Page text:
Translations can vary a great deal, often allowing for creative tweaks to the language, especially in Greek. So we asked Bök for the name of the translator for Democritus’s passage. He didn’t get back to us. We also asked how he came to make such an incredible find. The odds of two texts with such parallel themes written thousands of years apart being perfect anagrams seems astronomical, let alone the sheer odds of noticing it. Here Bök played coy, saying he’d never divulge that secret.
“It’s a magic trick,” he said.
Some of the World’s best anagrammists(L to R) Chris Sturdy, Tony Crafter, Larry Brash, David Bourke, the late Mick Tully, William Tunstall-Pedoe, Rick Rothstein and, Anagram Artist‘s creator, Mike Keith.
There are many tools at a wordsmith’s disposal. Anagram dictionaries, scripts and web apps like Anagram Artist help anagrammists too, though due to the mind-boggling number of permutations language can take, programs typically tap out around 25 letters. For long anagrams, they’re typically employed to help fit those remaining letters.
Or those remaining letters can take on their own art form. K. Silem Mohammad, an English professor at Southern Oregon University, feeds Shakespeare’s sonnets into an online engine to generate fourteen lines of new text. He then goes through and rearranges the words and tweaks the letters until he’s created a new sonnet, with rhythm and cadence. The remaining letters become the title.
Anagrammists can employ little tricks. Invent a proper name. Use borderline official words like “Instagrammed”. Set aside prefixes since they can append to so many other words. Employ extra flourishes or poetic language — in other words, make some words fit together that might not in normal spoken language. Some anagram purists turn their nose up at these techniques while others see it as part of the game.
One of the most critical pieces of advice for long anagrams is keeping close watch on usage rates. Scrabble enthusiasts will recognize the principles. Kraus says:
The hardest part is definitely the very end, the last 50 letters or so. To make sure you’re not left with just a pile of 47 h’s, a j and 2 v’s, you always have to maintain a reasonable letter distribution, and letter count, *as you anagram*. There are several tricks to this. For example, if your subject text is in the past tense, it’s best to use it in the anagram too or you’ll be stuck with a ton of d’s. And if the text has certain abundant letters, like too many m’s, it’s best to think of some words that soak up the m’s upfront, and later incorporate them into the anagram.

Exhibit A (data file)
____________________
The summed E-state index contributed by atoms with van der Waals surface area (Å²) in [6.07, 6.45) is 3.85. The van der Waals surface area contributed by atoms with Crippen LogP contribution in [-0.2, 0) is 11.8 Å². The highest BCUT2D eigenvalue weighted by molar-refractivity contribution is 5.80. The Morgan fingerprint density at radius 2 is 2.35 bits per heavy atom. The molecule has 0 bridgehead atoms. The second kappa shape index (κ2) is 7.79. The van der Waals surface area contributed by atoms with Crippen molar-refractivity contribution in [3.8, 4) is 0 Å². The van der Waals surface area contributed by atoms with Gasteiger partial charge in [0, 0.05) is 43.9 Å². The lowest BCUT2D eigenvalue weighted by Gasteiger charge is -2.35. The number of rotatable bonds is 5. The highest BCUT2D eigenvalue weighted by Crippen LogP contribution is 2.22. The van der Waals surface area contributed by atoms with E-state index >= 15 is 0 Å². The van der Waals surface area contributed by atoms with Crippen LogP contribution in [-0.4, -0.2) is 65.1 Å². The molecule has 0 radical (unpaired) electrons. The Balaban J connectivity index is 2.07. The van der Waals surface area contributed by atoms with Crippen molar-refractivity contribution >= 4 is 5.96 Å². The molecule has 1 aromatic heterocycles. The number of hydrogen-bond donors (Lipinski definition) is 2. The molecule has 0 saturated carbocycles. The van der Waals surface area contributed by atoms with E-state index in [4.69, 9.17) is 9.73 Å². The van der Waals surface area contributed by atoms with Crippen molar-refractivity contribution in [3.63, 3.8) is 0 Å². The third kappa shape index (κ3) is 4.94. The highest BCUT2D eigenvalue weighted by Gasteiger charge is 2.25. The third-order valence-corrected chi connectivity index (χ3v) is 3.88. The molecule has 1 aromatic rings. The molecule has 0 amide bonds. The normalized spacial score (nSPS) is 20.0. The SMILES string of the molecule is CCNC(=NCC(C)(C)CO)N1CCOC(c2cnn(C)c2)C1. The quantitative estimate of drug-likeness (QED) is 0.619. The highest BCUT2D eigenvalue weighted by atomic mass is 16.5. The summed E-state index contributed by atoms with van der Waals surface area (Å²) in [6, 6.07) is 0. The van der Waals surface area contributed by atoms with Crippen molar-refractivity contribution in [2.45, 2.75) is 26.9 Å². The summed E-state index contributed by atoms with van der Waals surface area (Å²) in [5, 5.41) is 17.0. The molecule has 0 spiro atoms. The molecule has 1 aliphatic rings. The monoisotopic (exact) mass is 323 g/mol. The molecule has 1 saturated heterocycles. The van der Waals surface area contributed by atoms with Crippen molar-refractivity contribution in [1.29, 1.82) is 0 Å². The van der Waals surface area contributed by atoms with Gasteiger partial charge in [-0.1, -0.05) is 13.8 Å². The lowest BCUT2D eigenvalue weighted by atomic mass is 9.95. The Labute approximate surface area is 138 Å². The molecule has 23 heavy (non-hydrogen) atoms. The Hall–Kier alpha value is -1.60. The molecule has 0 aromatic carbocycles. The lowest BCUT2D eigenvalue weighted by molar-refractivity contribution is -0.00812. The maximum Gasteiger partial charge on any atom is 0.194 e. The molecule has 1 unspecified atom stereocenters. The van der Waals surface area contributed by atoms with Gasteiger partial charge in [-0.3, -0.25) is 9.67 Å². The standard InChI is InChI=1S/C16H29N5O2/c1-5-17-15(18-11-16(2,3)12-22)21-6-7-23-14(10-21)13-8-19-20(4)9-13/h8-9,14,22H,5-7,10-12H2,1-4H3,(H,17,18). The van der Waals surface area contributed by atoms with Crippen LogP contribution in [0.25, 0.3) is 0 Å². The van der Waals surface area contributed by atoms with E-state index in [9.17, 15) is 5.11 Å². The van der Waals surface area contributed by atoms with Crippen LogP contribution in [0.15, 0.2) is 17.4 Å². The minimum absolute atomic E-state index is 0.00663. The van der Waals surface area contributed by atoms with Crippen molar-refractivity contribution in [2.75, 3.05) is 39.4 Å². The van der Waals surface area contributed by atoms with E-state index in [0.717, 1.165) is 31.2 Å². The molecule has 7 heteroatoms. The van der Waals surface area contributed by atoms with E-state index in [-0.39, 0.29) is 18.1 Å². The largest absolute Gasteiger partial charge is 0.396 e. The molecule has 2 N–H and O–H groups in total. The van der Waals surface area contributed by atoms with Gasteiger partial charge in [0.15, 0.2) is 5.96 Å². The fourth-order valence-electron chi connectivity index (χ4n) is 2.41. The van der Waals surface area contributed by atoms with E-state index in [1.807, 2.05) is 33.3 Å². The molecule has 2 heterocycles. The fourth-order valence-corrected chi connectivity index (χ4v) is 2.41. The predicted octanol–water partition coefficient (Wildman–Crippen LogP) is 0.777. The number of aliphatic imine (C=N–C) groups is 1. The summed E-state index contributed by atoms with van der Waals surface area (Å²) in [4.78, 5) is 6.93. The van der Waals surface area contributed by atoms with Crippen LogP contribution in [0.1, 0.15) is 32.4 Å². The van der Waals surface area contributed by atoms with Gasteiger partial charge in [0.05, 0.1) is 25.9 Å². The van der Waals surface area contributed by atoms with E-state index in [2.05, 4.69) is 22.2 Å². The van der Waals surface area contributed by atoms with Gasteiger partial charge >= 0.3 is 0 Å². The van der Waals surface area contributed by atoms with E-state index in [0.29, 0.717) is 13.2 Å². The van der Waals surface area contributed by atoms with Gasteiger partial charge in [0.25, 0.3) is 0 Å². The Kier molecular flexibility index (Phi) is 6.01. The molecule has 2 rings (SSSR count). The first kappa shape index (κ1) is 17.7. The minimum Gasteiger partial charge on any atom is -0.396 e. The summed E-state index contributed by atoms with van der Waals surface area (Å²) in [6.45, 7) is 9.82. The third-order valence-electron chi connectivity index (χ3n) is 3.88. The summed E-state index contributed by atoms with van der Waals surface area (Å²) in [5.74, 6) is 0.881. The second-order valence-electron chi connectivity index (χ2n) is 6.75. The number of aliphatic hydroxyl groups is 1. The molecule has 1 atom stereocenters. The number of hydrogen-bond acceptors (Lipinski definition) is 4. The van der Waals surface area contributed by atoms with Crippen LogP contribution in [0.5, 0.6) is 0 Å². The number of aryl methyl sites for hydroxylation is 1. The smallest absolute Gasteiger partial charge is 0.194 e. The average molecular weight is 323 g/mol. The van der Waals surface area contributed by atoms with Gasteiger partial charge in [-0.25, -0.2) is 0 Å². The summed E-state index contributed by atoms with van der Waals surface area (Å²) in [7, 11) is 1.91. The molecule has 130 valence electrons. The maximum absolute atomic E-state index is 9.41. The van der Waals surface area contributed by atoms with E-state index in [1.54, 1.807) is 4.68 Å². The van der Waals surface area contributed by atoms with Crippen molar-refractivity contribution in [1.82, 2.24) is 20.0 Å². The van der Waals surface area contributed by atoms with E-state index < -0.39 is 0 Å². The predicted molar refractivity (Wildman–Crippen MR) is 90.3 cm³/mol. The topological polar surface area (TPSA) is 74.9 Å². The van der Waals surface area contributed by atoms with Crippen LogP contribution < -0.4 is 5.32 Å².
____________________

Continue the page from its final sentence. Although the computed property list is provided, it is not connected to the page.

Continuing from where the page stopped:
The Great Wave – Katsushika Hokusai
Bök describes the anagramming process like winding through a maze. Getting started on the theme isn’t the difficult part — it’s the end, when the final letters need a home. Hitting an impasse — the remaining letters simply won’t make useful words — means unraveling the web and looking for another path to completion.
“There’s often the sense that the permutation you’re looking for may not exist,” he says of anagrams.
Kraus published “The Day After Christmas” in January of 2014, adding it to a long career of lengthy anagrams and clever wordplays. Kraus works as an English translator in Israel — English is his second language. But his anagram wasn’t without poetic inspiration.
“Everyone around me had their noses buried in portable devices, and I didn’t even have an iPhone, so I incorporated that frustration into the song,” he says, half-joking.
Kraus started his anagram maze at the “Now Samsung! Now Sony!” verse and worked backwards from there. He had to tweak some word choices and verses. Santa’s rehab started as about three verses but grew from there. But for the most part, Kraus said the text just kept coming.
“When it’s a fun idea, I usually just roll with it,” he says.
This post was written by Caleb Garling. You can follow him on Twitter at @calebgarling.